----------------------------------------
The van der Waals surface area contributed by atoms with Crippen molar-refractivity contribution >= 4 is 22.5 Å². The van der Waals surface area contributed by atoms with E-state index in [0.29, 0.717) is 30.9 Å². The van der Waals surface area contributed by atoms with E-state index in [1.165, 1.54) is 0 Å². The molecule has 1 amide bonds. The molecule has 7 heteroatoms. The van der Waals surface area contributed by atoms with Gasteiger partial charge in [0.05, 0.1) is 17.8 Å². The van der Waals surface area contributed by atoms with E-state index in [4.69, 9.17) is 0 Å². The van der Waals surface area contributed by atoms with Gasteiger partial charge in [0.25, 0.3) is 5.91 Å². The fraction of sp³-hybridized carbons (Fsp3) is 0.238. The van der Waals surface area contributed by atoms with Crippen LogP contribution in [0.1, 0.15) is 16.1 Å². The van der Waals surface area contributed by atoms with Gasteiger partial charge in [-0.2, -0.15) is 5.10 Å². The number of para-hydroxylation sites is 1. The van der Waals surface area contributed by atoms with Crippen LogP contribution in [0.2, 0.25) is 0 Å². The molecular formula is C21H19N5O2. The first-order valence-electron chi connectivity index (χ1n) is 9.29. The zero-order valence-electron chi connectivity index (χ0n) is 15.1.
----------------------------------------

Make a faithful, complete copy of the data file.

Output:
The van der Waals surface area contributed by atoms with Crippen molar-refractivity contribution >= 4 is 22.5 Å². The van der Waals surface area contributed by atoms with E-state index in [0.29, 0.717) is 30.9 Å². The van der Waals surface area contributed by atoms with E-state index in [1.165, 1.54) is 0 Å². The molecule has 1 amide bonds. The molecule has 7 heteroatoms. The van der Waals surface area contributed by atoms with Gasteiger partial charge in [0.05, 0.1) is 17.8 Å². The van der Waals surface area contributed by atoms with E-state index in [4.69, 9.17) is 0 Å². The van der Waals surface area contributed by atoms with Gasteiger partial charge in [0.25, 0.3) is 5.91 Å². The fraction of sp³-hybridized carbons (Fsp3) is 0.238. The van der Waals surface area contributed by atoms with Crippen LogP contribution in [0.1, 0.15) is 16.1 Å². The van der Waals surface area contributed by atoms with Gasteiger partial charge in [-0.2, -0.15) is 5.10 Å². The number of para-hydroxylation sites is 1. The van der Waals surface area contributed by atoms with Crippen LogP contribution in [0.2, 0.25) is 0 Å². The molecular formula is C21H19N5O2. The first-order valence-electron chi connectivity index (χ1n) is 9.29. The zero-order valence-electron chi connectivity index (χ0n) is 15.1.